The US and Israeli governments were probably never as distanced from each other in regard to policy as they are now. The gap between them is not only about how to deal with the Iranian negotiations, but more profoundly as to the use of power versus diplomacy. A source from the Israeli prime minister's office spoke to Al-Monitor on condition of anonymity about Prime Minister Benjamin Netanyahu's considerations when deciding to speak to Congress on March 3, despite US President Barack Obama's objection. According to the source, the prime minister never believed in the desirability of an agreement — he sees Iran as the ultimate evil, determined to destroy Israel with nuclear weapons.
Generally speaking, Netanyahu is not a great believer in international accords. This is particularly true when it comes to possible agreements with the Arab and Muslim worlds — agreements he sees as Munich appeasement agreements of sorts, i.e., failed attempts to appease the enemy. He believes that the other side will always concede once an agreement is reached and, in reality, understands only the language of force. From the onset, Netanyahu would have probably preferred using force against Iran, yet hesitated to initiate an attack himself, following the advice of the security establishment. The better alternative, in his eyes, would be for the United States to attack Iran. This is the reason he is disappointed with Obama, whom he seemingly perceives as a left-wing liberal appeaser.
This reasoning on Iran can construe the philosophical world out of which Netanyahu is operating: a total mistrust of anybody who is hostile to Israel or even not fully in agreement with him. He therefore prefers not only no agreement to a bad agreement, but also no agreement to a good agreement. Netanyahu simply does not trust agreements altogether.
Furthermore, the Congress fiasco demonstrates that Netanyahu has a great belief in the power of words, rhetoric and demagogy. Not unlike other right-wing regimes. On that level, there is an abyss between him and Obama, not to speak of the European Union and the Arab world.
A source in the State Department told Al-Monitor that indeed there is an ideology-perception gap between the US president and the Israeli prime minister on the Iranian issue, which extends beyond tactical considerations concerning the management of negotiations. Obama believes in the importance of an agreement, not only for curbing Iran’s nuclear military capability but also out of a longer-term view of a possible rapprochement with the Iranians.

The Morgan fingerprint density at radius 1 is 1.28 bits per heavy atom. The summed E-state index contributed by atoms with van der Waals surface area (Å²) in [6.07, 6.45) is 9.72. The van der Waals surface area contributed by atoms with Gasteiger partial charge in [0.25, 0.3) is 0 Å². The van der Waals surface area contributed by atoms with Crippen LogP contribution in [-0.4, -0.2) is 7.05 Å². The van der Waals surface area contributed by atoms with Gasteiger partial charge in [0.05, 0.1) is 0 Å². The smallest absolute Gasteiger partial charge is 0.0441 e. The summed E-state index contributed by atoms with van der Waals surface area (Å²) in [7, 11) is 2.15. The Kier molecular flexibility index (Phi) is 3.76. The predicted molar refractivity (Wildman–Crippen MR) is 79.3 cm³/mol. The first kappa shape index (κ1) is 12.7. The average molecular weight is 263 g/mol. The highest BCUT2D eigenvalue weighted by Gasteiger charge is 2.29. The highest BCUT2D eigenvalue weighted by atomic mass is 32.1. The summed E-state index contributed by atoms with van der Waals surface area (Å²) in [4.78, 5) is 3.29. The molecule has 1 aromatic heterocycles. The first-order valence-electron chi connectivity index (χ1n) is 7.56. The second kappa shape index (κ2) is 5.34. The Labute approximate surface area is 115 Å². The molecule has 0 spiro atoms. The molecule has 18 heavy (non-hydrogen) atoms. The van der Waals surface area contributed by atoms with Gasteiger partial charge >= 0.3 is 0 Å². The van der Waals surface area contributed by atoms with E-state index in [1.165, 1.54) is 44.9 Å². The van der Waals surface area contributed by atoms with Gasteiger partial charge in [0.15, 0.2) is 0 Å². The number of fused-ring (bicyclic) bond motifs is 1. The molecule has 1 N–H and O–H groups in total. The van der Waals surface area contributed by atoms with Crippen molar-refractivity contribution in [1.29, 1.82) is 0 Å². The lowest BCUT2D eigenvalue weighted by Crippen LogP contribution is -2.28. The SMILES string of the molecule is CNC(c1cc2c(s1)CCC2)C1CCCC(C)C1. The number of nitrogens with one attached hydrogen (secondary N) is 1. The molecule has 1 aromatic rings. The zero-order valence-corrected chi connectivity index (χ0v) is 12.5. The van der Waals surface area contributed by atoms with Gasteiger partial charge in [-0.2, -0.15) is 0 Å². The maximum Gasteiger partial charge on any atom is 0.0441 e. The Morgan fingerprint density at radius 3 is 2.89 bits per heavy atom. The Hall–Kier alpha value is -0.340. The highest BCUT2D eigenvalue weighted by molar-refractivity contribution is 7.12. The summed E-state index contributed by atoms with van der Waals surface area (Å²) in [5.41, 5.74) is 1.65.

Obama feels that with the strengthening of pragmatic forces in the country, such a rapprochement might be envisaged. He has instructed Secretary of State John Kerry to take a tough line on the agreement, while respecting Iran’s need to save face. In the US administration’s view, the enemy of a good agreement is a perfect agreement. Meaning that Western (or Israeli) ambitions to reach a perfect agreement risk further humiliating the Iranian regime, resulting in no agreement at all.
Furthermore, the US administration considers maintaining the five permanent members of the UN Security Council plus Germany (P5+1) alliance intact important, not only for current negotiations but also in a future perspective. The US administration is already looking one step beyond the nuclear agreement, toward a possible development or rehabilitation of Western relations with Iran and the possible resolution of other regional conflicts.
Obama’s philosophical world view of international relations is based on coalition-building and compromises, with the use of force as a last resort. A whole set of contradictory perceptions separates the world views of Netanyahu and Obama.
This political and philosophical abyss renders the construction of a common language between the two leaders impossible. This gap also reflects an ever more profound difference between the value systems that each of the two leaders adhere to. Obama is a profound believer in equality — between people, but also between nations including their right of self-determination and the determination of their policies. Netanyahu is a man of hierarchies — it is the force that counts, the force that dictates. These are the underlying reasons for the repetitive crises in US-Israel relations.
If Netanyahu is re-elected, one can foresee a deepening of this rift in relation to major policy issues. First among them would be, as mentioned, the Iran negotiations. In addition, Netanyahu might underscore even further his criticism of the United States over fighting against terrorism, reiterating that the United States is not doing enough on that front. Obviously, a re-election of Netanyahu might also prolong the diplomatic stalemate, on which Netanyahu thrives, and increase the danger of the United States withdrawing its political support of Israel in the international arena.
One can therefore conclude that the current crisis concerning Netanyahu’s speech to Congress is just the tip of the iceberg.